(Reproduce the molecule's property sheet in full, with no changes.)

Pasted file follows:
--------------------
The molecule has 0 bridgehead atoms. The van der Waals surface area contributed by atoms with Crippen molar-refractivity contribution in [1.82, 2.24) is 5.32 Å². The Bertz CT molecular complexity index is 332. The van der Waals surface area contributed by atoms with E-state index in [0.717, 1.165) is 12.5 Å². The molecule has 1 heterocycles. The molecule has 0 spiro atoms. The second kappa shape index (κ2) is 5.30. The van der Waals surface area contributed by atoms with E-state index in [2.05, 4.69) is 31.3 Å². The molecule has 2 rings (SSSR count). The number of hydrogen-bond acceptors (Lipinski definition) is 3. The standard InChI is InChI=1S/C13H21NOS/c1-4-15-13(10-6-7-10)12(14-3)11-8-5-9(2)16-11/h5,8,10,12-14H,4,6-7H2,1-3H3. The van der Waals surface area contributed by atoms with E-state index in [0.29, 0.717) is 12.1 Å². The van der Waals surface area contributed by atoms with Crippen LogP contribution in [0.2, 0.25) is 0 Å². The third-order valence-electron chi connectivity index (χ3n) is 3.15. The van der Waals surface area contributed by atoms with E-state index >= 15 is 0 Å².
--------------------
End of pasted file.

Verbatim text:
The molecule has 0 bridgehead atoms. The van der Waals surface area contributed by atoms with Crippen molar-refractivity contribution in [1.82, 2.24) is 5.32 Å². The Bertz CT molecular complexity index is 332. The van der Waals surface area contributed by atoms with E-state index in [0.717, 1.165) is 12.5 Å². The molecule has 1 heterocycles. The molecule has 0 spiro atoms. The second kappa shape index (κ2) is 5.30. The van der Waals surface area contributed by atoms with E-state index in [2.05, 4.69) is 31.3 Å². The molecule has 2 rings (SSSR count). The number of hydrogen-bond acceptors (Lipinski definition) is 3. The standard InChI is InChI=1S/C13H21NOS/c1-4-15-13(10-6-7-10)12(14-3)11-8-5-9(2)16-11/h5,8,10,12-14H,4,6-7H2,1-3H3. The van der Waals surface area contributed by atoms with E-state index in [0.29, 0.717) is 12.1 Å². The van der Waals surface area contributed by atoms with Crippen LogP contribution in [0.2, 0.25) is 0 Å². The third-order valence-electron chi connectivity index (χ3n) is 3.15. The van der Waals surface area contributed by atoms with E-state index >= 15 is 0 Å².